Load times: Despite being an open-world game, Assassin's Creed is a hodge-podge of loading times. Booting up the game on PlayStation 3 takes longer than on Xbox 360, but loading up some levels takes noticeably longer on the latter. It's essentially a wash since both systems have a mix of short and long loading times.
Online integration: Assassin's Creed sticks stubbornly to its solo experience, offering no online features of any kind on either platform. We're going to call this one for Wii since it's the only system that allows you to read this article using the console's web browser while simultaneously playing Assassin's Creed on either PlayStation 3 or Xbox 360.
EDGE: Xbox 360 version
Summary: If looks could kill, the PlayStation 3 version of Assassin's Creed would be dead. The Xbox 360 version emerges as the definitive version because of a superior presentation, even if just barely. The Xbox 360 isn't the ideal option for controls given better button mapping on the Sixaxis, but that doesn't prevent it from being solidly responsive. It's also worth mentioning that the PlayStation 3 version plays beautifully now thanks to a crucial patch; upon initial release, it had severe performance problems and lockups that were absent from the Xbox 360 version.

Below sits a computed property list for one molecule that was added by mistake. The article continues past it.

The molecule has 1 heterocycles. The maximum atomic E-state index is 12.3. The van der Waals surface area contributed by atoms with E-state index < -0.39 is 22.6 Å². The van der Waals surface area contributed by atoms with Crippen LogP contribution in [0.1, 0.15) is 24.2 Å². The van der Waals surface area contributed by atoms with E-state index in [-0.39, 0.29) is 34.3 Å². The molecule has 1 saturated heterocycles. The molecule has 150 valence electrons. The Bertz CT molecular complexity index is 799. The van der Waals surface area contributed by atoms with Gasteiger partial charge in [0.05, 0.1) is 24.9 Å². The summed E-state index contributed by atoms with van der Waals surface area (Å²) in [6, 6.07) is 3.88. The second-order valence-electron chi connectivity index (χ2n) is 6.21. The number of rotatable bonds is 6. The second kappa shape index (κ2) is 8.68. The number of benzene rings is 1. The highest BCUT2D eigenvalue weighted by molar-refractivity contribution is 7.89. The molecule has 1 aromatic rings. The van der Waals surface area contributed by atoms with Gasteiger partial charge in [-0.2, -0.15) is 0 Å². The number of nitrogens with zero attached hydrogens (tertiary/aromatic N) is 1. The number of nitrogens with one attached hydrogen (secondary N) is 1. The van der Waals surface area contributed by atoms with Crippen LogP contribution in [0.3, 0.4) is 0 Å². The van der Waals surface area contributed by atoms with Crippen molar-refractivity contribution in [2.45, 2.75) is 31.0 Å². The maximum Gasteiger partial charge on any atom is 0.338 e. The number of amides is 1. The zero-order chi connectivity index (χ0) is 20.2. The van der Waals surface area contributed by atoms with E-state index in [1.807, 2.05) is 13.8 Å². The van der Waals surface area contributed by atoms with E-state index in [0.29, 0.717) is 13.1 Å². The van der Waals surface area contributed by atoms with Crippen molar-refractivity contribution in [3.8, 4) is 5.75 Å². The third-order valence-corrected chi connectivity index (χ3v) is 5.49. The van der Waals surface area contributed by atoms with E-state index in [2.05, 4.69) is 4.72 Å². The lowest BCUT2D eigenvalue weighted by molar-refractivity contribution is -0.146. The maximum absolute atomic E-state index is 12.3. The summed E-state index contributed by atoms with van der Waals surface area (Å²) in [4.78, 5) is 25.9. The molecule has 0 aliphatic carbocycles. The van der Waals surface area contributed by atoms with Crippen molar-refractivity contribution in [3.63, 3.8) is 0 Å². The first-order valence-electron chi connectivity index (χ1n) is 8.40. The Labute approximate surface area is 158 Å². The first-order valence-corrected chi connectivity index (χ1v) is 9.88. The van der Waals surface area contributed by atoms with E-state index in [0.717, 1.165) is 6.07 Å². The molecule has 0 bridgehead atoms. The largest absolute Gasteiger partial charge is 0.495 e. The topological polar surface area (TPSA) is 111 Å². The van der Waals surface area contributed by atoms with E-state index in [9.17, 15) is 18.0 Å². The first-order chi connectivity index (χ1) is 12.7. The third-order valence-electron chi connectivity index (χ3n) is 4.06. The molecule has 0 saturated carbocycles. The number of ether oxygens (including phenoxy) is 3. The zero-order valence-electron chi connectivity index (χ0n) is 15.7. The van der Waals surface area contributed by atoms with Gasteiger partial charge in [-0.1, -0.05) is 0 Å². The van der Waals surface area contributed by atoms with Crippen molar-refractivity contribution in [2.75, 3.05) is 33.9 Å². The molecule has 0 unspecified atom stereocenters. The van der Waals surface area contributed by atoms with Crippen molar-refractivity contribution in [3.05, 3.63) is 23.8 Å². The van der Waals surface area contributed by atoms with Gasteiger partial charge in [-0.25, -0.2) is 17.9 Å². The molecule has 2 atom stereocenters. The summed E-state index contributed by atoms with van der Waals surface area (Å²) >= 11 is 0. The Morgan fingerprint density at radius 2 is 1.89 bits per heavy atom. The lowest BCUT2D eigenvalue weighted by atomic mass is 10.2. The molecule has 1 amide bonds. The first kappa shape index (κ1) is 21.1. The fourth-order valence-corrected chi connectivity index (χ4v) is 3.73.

Control: Differences in control between the two versions of Burnout Paradise largely come down to preference. The game is incredibly responsive and tight with its controls. The Xbox 360 controller's triggers feel better for acceleration than the L2/R2 buttons on a Sixaxis, but really, it's a subjective point. You simply won't find any gaps between the two games here.
Graphics: As with the controls, you'll be hard-pressed to denote any significant graphical distinctions between the Xbox 360 and PlayStation 3 versions of Burnout Paradise. EA Criterion has done a bang up job keeping the two games even visually. Both consoles squeeze out a fantastic 60 frames-per-second and the detailing on vehicles, buildings, and environment in general is superb.
Load times: Burnout Paradise begins to show favor for PlayStation 3 when clocking its loading times. Both versions require a lengthy initial boot up upon entering the disc into either console, but it's slightly longer on Xbox 360. Even more, there's a split second longer of a wait on Xbox 360 between hitting the triggers to enter an event and it actually beginning. To be certain, we're nitpicking because the game does well in keeping things seamless. But in the end, the PlayStation 3 version is just a bit snappier.